Here, von Balthasar begins to pose the problem more acutely:
Any attempt to interpret history as a whole, if it is not to succumb to gnostic myth, must posit some subject which works in and reveals itself in the whole of history and which is at the same time a being capable of providing general norms. This can only be either God himself – but he does not require history in order to communicate himself to himself – or man; but he insofar as he is a free, acting subject, is always some one, particular individual who plainly cannot dominate history as a whole. (pp. 12)
In address to this problem, von Balthasar responds:
This inviolable line of demarcation [between historical and universal], while it has to be established and maintained by philosophical reflection, does at the same time inhibit the full play of the factual and historical pole in favor of the pole of the universal essences. Nothing could break this barrier but a miracle undiscoverable and unguessable by philosophical thought: the existential union of God and man is one subject: a subject necessarily, as such, absolutely unique, because the human personality is here, without any strain or breakage, assumed into the divine Person who incarnates and reveals himself. But this assumption into the personal inner life of God simply must not mean the removal of an individual from the sphere of his fellow-individuals (Elijah being snatched from among men in the fiery chariot, as it were): nor the translation of normal human nature to a higher level of being: this would be something which the very fact of creation makes impossible; it would be the Arian heresy, contradicting precisely what it purports to establish – the redemption of ordinary, creaturely human nature.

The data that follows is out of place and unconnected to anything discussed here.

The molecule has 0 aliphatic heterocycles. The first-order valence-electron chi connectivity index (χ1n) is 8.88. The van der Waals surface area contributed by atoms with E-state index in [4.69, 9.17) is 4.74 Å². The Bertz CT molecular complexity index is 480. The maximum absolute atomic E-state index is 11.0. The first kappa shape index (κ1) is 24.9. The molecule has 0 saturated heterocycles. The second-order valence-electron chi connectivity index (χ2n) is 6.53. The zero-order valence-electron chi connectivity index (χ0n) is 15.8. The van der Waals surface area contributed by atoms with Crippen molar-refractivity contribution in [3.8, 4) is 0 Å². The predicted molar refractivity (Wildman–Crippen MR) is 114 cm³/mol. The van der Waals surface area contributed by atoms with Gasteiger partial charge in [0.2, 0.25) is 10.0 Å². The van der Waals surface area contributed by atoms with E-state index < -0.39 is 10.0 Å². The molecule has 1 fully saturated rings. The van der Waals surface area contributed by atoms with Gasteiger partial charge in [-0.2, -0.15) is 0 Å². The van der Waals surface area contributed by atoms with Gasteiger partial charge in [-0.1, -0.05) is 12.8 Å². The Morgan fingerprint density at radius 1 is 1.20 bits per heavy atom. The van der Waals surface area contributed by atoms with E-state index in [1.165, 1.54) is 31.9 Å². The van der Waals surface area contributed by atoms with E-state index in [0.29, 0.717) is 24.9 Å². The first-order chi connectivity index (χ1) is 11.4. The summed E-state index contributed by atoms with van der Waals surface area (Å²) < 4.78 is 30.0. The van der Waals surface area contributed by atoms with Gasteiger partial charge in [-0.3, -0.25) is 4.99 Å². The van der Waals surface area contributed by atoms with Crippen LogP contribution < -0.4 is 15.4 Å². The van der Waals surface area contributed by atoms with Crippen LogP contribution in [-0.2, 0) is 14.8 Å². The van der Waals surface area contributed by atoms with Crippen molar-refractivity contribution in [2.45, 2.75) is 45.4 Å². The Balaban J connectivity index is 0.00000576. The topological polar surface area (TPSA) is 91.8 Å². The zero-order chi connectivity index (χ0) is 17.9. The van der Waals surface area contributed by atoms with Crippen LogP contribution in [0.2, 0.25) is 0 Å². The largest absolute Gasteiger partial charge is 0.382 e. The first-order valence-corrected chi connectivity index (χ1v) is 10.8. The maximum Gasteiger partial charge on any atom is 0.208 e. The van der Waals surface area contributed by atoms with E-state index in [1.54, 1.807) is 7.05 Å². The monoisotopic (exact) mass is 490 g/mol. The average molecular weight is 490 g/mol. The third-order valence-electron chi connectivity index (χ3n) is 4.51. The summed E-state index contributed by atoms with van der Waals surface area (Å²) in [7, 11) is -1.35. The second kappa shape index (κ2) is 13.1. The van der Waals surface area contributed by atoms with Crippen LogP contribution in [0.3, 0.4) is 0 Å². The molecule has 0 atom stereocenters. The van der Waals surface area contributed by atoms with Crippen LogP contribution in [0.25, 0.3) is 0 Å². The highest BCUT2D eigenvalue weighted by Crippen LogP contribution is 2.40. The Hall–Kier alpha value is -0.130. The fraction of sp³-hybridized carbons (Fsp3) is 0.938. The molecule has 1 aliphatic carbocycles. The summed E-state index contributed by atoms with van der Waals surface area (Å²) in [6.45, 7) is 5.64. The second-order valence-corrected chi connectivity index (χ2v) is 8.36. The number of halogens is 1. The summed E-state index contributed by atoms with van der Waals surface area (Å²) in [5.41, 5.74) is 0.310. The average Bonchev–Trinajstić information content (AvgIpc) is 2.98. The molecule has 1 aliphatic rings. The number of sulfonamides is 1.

Thus the raising of a man to the level of the unique, the only-begotten, calls for the yet deeper descent of God himself, his humbling, his kenosis or emptying, right down to the binding of himself by entering into one man, a man who, unique though he is, does not cease to be a man among men. Moreover this likeness is not assumed or external, as if Christ merely took on the appearance and behavior of any ordinary man while retaining something higher. On the contrary, it is an interior becoming “in all things like unto his brothers” (Heb. 2:17), an ability to “have compassion on our infirmities…tempted in all things like we are, without sin” (Heb. 4:15). The twice-occurring “like” implies both equality and similarity and also the passage from one to the other: assimilation, becoming like so as to become one with. (pp. 14-16)
And so, it is the incarnation of Christ that is the answer to the philosophical problem of the historical and the universal. The Universal transcendent God becomes the Unique Human being, Jesus.
As should be clear, von Balthasar is wildly confusing, yet deeply profound. If you have the courage, he is worth the read.